Many older people experience constipation as a bothersome and distressing health condition with negative impacts on their quality of life and social activities [4]. Healthcare professionals experience that the assessment of bowel health is not prioritized, when older patients are admitted to hospital care, since the focus is on the primary symptoms related to the cause of admission [5]. A hospital stay can be challenging for older patients due to multimorbidity, in combination with changes in their environment, such as inactivity, changed eating- and drinking habits, lack of privacy and being dependent on help. This can lead to altered bowel habits and an increased risk of becoming constipated [6]. Previous research has found that constipation and laxative use are associated with higher mortality [7], and that multimorbidity might increase the likelihood of becoming constipated [8]. This can, in turn, lead to increased health care costs [9]. Healthcare professionals have also stated that they often underestimate the severity of constipation as perceived by the patient [10] and patients and physicians might have different perception of constipation [11].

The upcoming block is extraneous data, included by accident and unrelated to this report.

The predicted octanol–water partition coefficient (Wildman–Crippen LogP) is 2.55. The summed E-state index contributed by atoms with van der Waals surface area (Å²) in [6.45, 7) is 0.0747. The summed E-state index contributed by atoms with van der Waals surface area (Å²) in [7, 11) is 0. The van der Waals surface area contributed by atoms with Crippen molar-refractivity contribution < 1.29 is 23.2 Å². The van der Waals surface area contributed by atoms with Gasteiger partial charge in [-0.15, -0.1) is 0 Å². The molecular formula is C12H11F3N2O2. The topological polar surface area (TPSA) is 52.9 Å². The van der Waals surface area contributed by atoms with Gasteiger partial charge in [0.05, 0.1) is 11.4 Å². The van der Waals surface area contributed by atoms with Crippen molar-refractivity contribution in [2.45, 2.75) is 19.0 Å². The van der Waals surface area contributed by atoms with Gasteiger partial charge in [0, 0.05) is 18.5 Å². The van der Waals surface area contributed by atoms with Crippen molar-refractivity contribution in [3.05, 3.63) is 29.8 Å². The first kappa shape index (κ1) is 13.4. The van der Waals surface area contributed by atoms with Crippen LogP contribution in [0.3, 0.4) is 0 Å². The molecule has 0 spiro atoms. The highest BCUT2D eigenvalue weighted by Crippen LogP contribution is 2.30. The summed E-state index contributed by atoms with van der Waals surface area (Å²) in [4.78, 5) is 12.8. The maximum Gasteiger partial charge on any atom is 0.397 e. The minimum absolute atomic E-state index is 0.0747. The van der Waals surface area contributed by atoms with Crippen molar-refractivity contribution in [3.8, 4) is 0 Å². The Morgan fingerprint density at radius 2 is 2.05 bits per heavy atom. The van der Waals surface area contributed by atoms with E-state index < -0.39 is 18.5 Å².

The most commonly used definition of constipation is based on the Rome criteria (Mearin et al., 2016). This definition comprises a set of clinical symptoms recognized as the gold standard for constipation and is often used in clinical research [12] (Table 1). The condition constipation is described as “another functional intestinal disorder” in the International Statistical Classification of Diseases and related Health Problems (ICD-10) [13]. ICD-10 is a diagnostic classification standard used globally in clinical practice to systematically describe and communicate medical diagnoses and health-related problems. From a nursing point of view, constipation is also addressed as standardized nursing diagnoses, systematic descriptions of health conditions, e.g. the North American Nursing Diagnosis Association (NANDA) classification system. Nursing diagnosis of constipation, as an actual or a potential health problem, is defined with identified related factors or risk factors and also provides characteristics of the condition, e.g. abdominal pain, or risk factors, such as change in eating habits [14]. Further, there are several assessment scales that have been developed to support the identification of constipation, such as the Constipation Assessment Scale [15] or the Bowel Function Index [16]. In some studies the prescription of laxatives has been used as an indicator of constipation [17].

Table 1 Definitions of constipation by Rome IV criteria, ICD-10 (K 59) and NANDA